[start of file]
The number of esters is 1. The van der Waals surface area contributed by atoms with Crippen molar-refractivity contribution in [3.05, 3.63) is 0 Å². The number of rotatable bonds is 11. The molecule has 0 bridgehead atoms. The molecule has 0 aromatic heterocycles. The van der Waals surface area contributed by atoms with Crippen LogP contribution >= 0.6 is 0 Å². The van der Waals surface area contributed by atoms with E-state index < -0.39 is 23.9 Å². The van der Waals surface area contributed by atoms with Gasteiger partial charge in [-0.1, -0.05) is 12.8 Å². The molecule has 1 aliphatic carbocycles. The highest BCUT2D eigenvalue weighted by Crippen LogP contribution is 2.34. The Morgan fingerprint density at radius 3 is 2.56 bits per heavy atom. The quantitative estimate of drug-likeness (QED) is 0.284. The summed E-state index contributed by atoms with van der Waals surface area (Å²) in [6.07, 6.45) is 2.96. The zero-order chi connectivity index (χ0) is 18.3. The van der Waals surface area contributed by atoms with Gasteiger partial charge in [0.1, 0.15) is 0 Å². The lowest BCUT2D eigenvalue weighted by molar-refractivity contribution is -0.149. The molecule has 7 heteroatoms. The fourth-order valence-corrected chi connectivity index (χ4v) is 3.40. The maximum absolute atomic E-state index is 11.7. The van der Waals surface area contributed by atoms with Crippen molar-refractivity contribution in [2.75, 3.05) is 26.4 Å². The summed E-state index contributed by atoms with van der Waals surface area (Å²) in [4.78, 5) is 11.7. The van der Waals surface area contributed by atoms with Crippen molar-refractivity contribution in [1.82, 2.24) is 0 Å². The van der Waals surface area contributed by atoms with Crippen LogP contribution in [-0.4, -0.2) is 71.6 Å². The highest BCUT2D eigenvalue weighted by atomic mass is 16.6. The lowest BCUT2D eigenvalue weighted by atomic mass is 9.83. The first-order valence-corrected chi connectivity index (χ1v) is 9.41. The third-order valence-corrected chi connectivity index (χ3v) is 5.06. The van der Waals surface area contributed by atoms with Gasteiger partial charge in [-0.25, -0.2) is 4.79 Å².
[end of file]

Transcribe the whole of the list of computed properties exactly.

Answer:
The number of esters is 1. The van der Waals surface area contributed by atoms with Crippen molar-refractivity contribution in [3.05, 3.63) is 0 Å². The number of rotatable bonds is 11. The molecule has 0 bridgehead atoms. The molecule has 0 aromatic heterocycles. The van der Waals surface area contributed by atoms with Crippen LogP contribution >= 0.6 is 0 Å². The van der Waals surface area contributed by atoms with E-state index < -0.39 is 23.9 Å². The van der Waals surface area contributed by atoms with Gasteiger partial charge in [-0.1, -0.05) is 12.8 Å². The molecule has 1 aliphatic carbocycles. The highest BCUT2D eigenvalue weighted by Crippen LogP contribution is 2.34. The Morgan fingerprint density at radius 3 is 2.56 bits per heavy atom. The quantitative estimate of drug-likeness (QED) is 0.284. The summed E-state index contributed by atoms with van der Waals surface area (Å²) in [6.07, 6.45) is 2.96. The zero-order chi connectivity index (χ0) is 18.3. The van der Waals surface area contributed by atoms with Gasteiger partial charge in [0.1, 0.15) is 0 Å². The lowest BCUT2D eigenvalue weighted by molar-refractivity contribution is -0.149. The molecule has 7 heteroatoms. The fourth-order valence-corrected chi connectivity index (χ4v) is 3.40. The maximum absolute atomic E-state index is 11.7. The van der Waals surface area contributed by atoms with Crippen molar-refractivity contribution in [2.75, 3.05) is 26.4 Å². The summed E-state index contributed by atoms with van der Waals surface area (Å²) in [4.78, 5) is 11.7. The van der Waals surface area contributed by atoms with Crippen molar-refractivity contribution in [1.82, 2.24) is 0 Å². The van der Waals surface area contributed by atoms with Crippen LogP contribution in [-0.4, -0.2) is 71.6 Å². The highest BCUT2D eigenvalue weighted by atomic mass is 16.6. The lowest BCUT2D eigenvalue weighted by atomic mass is 9.83. The first-order valence-corrected chi connectivity index (χ1v) is 9.41. The third-order valence-corrected chi connectivity index (χ3v) is 5.06. The van der Waals surface area contributed by atoms with Gasteiger partial charge in [-0.25, -0.2) is 4.79 Å².